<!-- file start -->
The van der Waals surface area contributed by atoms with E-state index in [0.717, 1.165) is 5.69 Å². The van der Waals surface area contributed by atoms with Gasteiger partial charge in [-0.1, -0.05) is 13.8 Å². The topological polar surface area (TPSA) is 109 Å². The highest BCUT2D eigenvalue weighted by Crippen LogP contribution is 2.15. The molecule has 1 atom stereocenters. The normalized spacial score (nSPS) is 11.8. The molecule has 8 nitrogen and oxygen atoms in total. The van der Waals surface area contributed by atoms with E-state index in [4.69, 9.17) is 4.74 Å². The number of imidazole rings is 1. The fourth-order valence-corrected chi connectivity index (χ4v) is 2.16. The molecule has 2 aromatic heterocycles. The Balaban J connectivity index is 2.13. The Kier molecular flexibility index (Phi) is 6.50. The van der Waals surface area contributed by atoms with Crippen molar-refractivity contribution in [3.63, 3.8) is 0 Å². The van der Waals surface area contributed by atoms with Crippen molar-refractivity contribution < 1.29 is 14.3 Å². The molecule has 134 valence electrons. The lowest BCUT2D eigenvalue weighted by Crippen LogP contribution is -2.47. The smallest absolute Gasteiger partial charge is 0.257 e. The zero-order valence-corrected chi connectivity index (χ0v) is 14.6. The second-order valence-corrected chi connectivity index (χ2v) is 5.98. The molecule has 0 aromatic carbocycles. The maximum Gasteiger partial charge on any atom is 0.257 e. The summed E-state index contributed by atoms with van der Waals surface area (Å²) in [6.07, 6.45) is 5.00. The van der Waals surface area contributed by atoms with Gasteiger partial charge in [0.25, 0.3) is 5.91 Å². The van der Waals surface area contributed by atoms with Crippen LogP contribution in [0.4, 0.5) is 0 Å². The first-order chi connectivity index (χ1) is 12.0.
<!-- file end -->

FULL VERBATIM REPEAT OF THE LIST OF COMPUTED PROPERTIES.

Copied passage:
The van der Waals surface area contributed by atoms with E-state index in [0.717, 1.165) is 5.69 Å². The van der Waals surface area contributed by atoms with Gasteiger partial charge in [-0.1, -0.05) is 13.8 Å². The topological polar surface area (TPSA) is 109 Å². The highest BCUT2D eigenvalue weighted by Crippen LogP contribution is 2.15. The molecule has 1 atom stereocenters. The normalized spacial score (nSPS) is 11.8. The molecule has 8 nitrogen and oxygen atoms in total. The van der Waals surface area contributed by atoms with E-state index in [4.69, 9.17) is 4.74 Å². The number of imidazole rings is 1. The fourth-order valence-corrected chi connectivity index (χ4v) is 2.16. The molecule has 2 aromatic heterocycles. The Balaban J connectivity index is 2.13. The Kier molecular flexibility index (Phi) is 6.50. The van der Waals surface area contributed by atoms with Crippen molar-refractivity contribution in [3.63, 3.8) is 0 Å². The van der Waals surface area contributed by atoms with Crippen molar-refractivity contribution < 1.29 is 14.3 Å². The molecule has 134 valence electrons. The lowest BCUT2D eigenvalue weighted by Crippen LogP contribution is -2.47. The smallest absolute Gasteiger partial charge is 0.257 e. The zero-order valence-corrected chi connectivity index (χ0v) is 14.6. The second-order valence-corrected chi connectivity index (χ2v) is 5.98. The molecule has 0 aromatic carbocycles. The maximum Gasteiger partial charge on any atom is 0.257 e. The summed E-state index contributed by atoms with van der Waals surface area (Å²) in [6.07, 6.45) is 5.00. The van der Waals surface area contributed by atoms with Gasteiger partial charge in [0.25, 0.3) is 5.91 Å². The van der Waals surface area contributed by atoms with Crippen LogP contribution in [0.4, 0.5) is 0 Å². The first-order chi connectivity index (χ1) is 12.0.